Qualifying is a part of the Formula E day, in which drivers attempt to set the fastest lap they can achieve in order to determine their grid position in the following ePrix.[1] The fastest driver starts from pole position and also receives three championship points for their efforts.[1]


The first Formula E qualifying session was held at the 2014 Beijing ePrix on the 13th of September 2014.[2] Pole position went to Nicolas Prost of e. dams-Renault, whose time of 1:42.200s was enough to beat the rest of the field.[2] He, team mate Sébastien Buemi and Jean-Eric Vergne were the only three drivers to set pole position times in the first five ePrix, before Daniel Abt became the first non-French speaking driver to take pole, doing so at the 2015 Long Beach ePrix. Buemi, meanwhile, was the first driver to win an ePrix from pole position, achieving the feat at the 2015 Monaco ePrix, an achievement as yet unequalled. He would repeat the feat in London at the season finale, with Vergne the other driver to take a third pole position in the season.[3]

The original format of five cars in one of four groups (with each group given a ten minute window to set two quick times) was retained for season two, albeit with a few tweaks.[4] Each group would now only have a six minute window to set their fastest time (enough for just one flying lap), with the fastest five overall going through to the "Super Pole" session.[4] The fifteen minute "Super Pole" session sees the top five cars go out one at a time to set a lap good enough for pole.[4]


The qualifying session is held after the two practice sessions at around midday on each Formula E day.[1] The session lasts for 55 minutes, but each car is permitted only 6 minutes of track time to set their fastest lap.[1] The cars are split into four groups of five drivers, with each group given ten minutes to set a time.[1] The grid is determined from the fastest times of each driver, before the top five overall are placed into a "Super Pole" session at the end of the group phase.[4] The rest of the fifteen drivers start in the order that they originally qualified, unless penalties are applied.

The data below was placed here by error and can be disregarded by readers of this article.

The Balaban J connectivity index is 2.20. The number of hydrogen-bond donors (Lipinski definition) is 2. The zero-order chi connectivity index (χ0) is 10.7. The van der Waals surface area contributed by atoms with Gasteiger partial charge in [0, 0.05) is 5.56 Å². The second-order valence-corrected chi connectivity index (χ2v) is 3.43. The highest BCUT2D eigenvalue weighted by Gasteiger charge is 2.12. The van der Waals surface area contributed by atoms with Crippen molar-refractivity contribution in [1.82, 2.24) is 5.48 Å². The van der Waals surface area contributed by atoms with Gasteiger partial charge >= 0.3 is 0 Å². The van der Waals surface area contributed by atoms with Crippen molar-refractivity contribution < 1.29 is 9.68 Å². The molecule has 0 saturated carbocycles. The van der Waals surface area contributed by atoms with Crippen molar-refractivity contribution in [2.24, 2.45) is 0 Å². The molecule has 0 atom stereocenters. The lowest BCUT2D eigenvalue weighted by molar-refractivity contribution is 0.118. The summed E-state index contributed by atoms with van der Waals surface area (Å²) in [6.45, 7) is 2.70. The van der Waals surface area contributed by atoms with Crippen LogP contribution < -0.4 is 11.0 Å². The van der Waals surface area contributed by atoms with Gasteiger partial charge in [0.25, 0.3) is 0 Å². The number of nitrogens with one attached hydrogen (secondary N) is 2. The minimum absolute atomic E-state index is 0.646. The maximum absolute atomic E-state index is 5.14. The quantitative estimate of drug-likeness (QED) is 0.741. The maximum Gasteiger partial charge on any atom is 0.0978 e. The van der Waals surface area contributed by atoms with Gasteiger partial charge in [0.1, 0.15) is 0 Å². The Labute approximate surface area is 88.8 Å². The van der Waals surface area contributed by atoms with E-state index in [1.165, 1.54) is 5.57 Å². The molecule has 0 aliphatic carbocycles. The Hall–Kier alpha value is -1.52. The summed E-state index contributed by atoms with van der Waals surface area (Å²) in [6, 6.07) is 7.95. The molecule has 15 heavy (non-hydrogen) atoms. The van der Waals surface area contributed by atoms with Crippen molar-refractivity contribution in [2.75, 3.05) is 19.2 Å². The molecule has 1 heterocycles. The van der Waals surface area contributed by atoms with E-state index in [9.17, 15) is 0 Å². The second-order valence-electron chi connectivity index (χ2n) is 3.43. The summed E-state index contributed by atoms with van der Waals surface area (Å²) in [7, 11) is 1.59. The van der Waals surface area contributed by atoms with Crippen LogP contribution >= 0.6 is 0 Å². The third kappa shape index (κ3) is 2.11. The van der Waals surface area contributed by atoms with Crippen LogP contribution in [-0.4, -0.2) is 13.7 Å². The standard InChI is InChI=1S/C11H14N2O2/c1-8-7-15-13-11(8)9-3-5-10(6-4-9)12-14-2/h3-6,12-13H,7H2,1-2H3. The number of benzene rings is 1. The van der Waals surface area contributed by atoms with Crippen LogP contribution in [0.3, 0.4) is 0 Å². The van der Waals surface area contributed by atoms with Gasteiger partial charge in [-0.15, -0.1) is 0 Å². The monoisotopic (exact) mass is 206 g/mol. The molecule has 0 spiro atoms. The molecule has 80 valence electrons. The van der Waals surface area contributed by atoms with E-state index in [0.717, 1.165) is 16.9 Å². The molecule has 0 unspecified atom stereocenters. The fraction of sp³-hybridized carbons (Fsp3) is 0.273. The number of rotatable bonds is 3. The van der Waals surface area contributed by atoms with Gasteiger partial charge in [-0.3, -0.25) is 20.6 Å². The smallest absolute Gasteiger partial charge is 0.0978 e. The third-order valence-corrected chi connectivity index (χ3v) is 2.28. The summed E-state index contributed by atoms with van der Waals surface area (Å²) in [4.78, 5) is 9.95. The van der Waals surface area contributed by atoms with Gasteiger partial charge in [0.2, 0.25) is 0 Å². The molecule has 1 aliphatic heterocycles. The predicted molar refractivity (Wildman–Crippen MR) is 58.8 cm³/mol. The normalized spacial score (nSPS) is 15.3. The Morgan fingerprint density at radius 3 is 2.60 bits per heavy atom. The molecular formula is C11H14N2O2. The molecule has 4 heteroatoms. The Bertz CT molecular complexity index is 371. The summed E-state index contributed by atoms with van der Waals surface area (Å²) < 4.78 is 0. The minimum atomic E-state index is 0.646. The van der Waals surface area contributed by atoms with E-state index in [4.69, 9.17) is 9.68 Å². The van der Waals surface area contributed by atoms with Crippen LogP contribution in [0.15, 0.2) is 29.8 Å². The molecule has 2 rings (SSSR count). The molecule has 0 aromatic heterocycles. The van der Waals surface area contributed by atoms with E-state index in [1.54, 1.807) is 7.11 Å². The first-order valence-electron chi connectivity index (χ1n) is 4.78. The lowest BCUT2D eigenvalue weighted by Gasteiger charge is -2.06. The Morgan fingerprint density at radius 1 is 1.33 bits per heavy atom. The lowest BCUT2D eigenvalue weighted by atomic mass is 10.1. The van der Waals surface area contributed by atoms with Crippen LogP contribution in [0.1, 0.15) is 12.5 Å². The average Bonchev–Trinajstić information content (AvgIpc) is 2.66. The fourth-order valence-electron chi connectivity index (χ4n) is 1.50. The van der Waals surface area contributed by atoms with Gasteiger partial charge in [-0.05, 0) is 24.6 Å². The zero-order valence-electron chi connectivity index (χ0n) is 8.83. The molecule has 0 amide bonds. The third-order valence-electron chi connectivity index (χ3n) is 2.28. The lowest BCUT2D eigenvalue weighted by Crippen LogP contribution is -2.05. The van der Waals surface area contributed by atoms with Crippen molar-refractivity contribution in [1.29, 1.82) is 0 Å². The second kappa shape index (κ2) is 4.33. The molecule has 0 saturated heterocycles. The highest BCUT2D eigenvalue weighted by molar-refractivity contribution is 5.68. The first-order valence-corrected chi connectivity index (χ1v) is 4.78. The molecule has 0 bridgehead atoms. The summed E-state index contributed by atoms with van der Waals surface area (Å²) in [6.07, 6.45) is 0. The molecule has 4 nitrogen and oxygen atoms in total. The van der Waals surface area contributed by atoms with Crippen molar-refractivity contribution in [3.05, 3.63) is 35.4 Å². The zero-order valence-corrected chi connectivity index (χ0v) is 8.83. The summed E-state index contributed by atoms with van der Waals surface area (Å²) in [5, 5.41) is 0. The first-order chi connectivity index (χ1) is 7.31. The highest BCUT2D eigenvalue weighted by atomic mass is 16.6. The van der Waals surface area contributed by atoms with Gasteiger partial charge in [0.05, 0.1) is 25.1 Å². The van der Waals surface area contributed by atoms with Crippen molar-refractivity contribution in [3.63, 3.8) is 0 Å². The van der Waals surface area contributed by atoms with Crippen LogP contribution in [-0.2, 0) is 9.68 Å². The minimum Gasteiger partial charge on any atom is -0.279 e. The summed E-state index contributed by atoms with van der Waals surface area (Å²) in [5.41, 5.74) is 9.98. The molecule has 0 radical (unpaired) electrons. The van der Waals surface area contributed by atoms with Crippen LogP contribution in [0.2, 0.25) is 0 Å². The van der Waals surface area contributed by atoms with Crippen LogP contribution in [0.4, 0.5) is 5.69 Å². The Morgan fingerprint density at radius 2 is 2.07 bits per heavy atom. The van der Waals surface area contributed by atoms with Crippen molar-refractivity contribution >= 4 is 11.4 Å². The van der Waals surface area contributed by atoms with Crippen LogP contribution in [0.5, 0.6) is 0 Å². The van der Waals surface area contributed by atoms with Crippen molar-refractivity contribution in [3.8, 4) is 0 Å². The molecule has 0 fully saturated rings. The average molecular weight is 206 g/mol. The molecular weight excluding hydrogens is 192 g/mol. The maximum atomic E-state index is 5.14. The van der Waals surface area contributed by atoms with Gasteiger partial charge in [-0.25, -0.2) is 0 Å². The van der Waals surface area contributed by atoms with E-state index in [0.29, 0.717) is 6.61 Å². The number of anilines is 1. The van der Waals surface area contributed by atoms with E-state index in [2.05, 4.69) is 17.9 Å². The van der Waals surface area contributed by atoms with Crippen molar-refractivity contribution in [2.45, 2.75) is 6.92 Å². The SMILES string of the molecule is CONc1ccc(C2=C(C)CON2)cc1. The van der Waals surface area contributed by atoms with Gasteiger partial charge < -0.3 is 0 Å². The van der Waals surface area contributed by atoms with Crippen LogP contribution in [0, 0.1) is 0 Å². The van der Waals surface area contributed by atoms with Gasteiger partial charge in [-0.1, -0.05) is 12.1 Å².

The "Super Pole Shootout", as it is officially known, sees the top five from the groups enter a new fifteen minute session to determine the order of the top five.[4] The slowest of the quintet leaves the pits first, and has a whole lap to set their car up for one flying lap before the second slowest car enters the circuit, and so on.[4] In essence, each of the top five will have a clear circuit to drive on, with the fastest driver receiving three points for pole as well.[4]

From 2018/19 onward the rules regarding the groups and Super Pole were changed to incorporate the increased number of cars.[5] The groups were to be set based on Championship position, with two groups of five and two of six, designed to keep those in title contention together throughout the season.[5] Furthermore, the number of drivers allowed to compete in Super Pole was increased to six, although all other rules remained unchanged.[5]